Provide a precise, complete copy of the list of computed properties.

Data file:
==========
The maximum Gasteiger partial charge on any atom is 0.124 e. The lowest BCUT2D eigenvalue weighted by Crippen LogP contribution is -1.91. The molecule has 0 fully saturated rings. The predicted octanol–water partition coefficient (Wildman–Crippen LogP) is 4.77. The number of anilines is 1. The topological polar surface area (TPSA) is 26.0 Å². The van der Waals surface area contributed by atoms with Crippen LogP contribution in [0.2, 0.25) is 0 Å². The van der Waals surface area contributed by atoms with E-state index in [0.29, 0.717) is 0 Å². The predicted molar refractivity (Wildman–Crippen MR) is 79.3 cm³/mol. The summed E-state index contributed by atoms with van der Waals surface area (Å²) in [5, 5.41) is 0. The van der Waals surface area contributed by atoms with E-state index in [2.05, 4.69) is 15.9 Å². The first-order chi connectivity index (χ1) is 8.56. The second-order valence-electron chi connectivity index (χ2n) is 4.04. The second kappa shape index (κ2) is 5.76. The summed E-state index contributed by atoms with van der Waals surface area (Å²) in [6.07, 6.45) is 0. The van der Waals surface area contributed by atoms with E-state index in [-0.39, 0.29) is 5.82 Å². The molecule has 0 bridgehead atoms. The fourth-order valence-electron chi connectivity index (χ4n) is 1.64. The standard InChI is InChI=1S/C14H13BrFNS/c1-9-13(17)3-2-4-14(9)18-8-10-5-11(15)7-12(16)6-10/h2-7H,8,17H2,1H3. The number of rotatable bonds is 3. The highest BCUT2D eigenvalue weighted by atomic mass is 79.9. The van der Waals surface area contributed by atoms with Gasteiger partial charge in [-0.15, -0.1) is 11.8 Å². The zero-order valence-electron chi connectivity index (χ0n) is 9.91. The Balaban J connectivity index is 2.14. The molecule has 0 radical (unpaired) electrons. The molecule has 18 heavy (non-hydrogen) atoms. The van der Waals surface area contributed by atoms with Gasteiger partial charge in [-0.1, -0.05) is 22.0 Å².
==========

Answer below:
The maximum Gasteiger partial charge on any atom is 0.124 e. The lowest BCUT2D eigenvalue weighted by Crippen LogP contribution is -1.91. The molecule has 0 fully saturated rings. The predicted octanol–water partition coefficient (Wildman–Crippen LogP) is 4.77. The number of anilines is 1. The topological polar surface area (TPSA) is 26.0 Å². The van der Waals surface area contributed by atoms with Crippen LogP contribution in [0.2, 0.25) is 0 Å². The van der Waals surface area contributed by atoms with E-state index in [0.29, 0.717) is 0 Å². The predicted molar refractivity (Wildman–Crippen MR) is 79.3 cm³/mol. The summed E-state index contributed by atoms with van der Waals surface area (Å²) in [5, 5.41) is 0. The van der Waals surface area contributed by atoms with E-state index in [2.05, 4.69) is 15.9 Å². The first-order chi connectivity index (χ1) is 8.56. The second-order valence-electron chi connectivity index (χ2n) is 4.04. The second kappa shape index (κ2) is 5.76. The summed E-state index contributed by atoms with van der Waals surface area (Å²) in [6.07, 6.45) is 0. The van der Waals surface area contributed by atoms with E-state index in [-0.39, 0.29) is 5.82 Å². The molecule has 0 bridgehead atoms. The fourth-order valence-electron chi connectivity index (χ4n) is 1.64. The standard InChI is InChI=1S/C14H13BrFNS/c1-9-13(17)3-2-4-14(9)18-8-10-5-11(15)7-12(16)6-10/h2-7H,8,17H2,1H3. The number of rotatable bonds is 3. The highest BCUT2D eigenvalue weighted by atomic mass is 79.9. The van der Waals surface area contributed by atoms with Gasteiger partial charge in [-0.15, -0.1) is 11.8 Å². The zero-order valence-electron chi connectivity index (χ0n) is 9.91. The Balaban J connectivity index is 2.14. The molecule has 0 radical (unpaired) electrons. The molecule has 18 heavy (non-hydrogen) atoms. The van der Waals surface area contributed by atoms with Gasteiger partial charge in [-0.1, -0.05) is 22.0 Å².